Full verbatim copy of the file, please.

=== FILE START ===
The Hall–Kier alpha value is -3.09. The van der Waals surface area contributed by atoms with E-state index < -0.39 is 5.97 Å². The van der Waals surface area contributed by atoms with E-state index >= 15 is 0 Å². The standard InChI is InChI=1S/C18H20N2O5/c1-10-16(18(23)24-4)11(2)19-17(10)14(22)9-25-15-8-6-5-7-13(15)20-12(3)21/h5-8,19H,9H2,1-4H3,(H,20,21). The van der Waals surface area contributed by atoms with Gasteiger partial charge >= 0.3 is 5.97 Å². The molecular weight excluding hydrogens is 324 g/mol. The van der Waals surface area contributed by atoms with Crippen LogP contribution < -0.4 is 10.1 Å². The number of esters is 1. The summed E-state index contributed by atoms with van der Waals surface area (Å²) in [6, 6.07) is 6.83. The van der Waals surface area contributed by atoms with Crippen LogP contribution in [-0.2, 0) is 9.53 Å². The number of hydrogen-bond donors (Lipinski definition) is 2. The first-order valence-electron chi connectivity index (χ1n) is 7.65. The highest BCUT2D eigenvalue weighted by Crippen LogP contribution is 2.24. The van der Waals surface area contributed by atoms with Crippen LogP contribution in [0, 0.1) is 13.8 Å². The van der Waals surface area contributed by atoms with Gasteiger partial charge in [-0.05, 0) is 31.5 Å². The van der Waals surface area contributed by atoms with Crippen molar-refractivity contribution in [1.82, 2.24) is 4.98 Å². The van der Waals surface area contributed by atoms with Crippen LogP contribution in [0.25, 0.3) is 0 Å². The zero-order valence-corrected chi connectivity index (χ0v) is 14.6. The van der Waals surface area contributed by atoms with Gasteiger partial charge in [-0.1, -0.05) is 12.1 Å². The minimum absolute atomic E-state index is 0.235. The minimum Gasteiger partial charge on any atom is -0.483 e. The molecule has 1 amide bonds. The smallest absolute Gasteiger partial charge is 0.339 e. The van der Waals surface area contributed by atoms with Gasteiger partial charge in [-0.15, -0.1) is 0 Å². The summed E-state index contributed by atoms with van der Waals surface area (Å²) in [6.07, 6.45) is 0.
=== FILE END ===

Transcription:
The Hall–Kier alpha value is -3.09. The van der Waals surface area contributed by atoms with E-state index < -0.39 is 5.97 Å². The van der Waals surface area contributed by atoms with E-state index >= 15 is 0 Å². The standard InChI is InChI=1S/C18H20N2O5/c1-10-16(18(23)24-4)11(2)19-17(10)14(22)9-25-15-8-6-5-7-13(15)20-12(3)21/h5-8,19H,9H2,1-4H3,(H,20,21). The van der Waals surface area contributed by atoms with Gasteiger partial charge >= 0.3 is 5.97 Å². The molecular weight excluding hydrogens is 324 g/mol. The van der Waals surface area contributed by atoms with Crippen LogP contribution < -0.4 is 10.1 Å². The number of esters is 1. The summed E-state index contributed by atoms with van der Waals surface area (Å²) in [6, 6.07) is 6.83. The van der Waals surface area contributed by atoms with Crippen LogP contribution in [-0.2, 0) is 9.53 Å². The number of hydrogen-bond donors (Lipinski definition) is 2. The first-order valence-electron chi connectivity index (χ1n) is 7.65. The highest BCUT2D eigenvalue weighted by Crippen LogP contribution is 2.24. The van der Waals surface area contributed by atoms with Crippen LogP contribution in [0, 0.1) is 13.8 Å². The van der Waals surface area contributed by atoms with Gasteiger partial charge in [-0.05, 0) is 31.5 Å². The van der Waals surface area contributed by atoms with Crippen molar-refractivity contribution in [1.82, 2.24) is 4.98 Å². The van der Waals surface area contributed by atoms with Crippen LogP contribution in [0.25, 0.3) is 0 Å². The zero-order valence-corrected chi connectivity index (χ0v) is 14.6. The van der Waals surface area contributed by atoms with Gasteiger partial charge in [-0.1, -0.05) is 12.1 Å². The minimum absolute atomic E-state index is 0.235. The minimum Gasteiger partial charge on any atom is -0.483 e. The molecule has 1 amide bonds. The smallest absolute Gasteiger partial charge is 0.339 e. The van der Waals surface area contributed by atoms with Gasteiger partial charge in [-0.15, -0.1) is 0 Å². The summed E-state index contributed by atoms with van der Waals surface area (Å²) in [6.07, 6.45) is 0.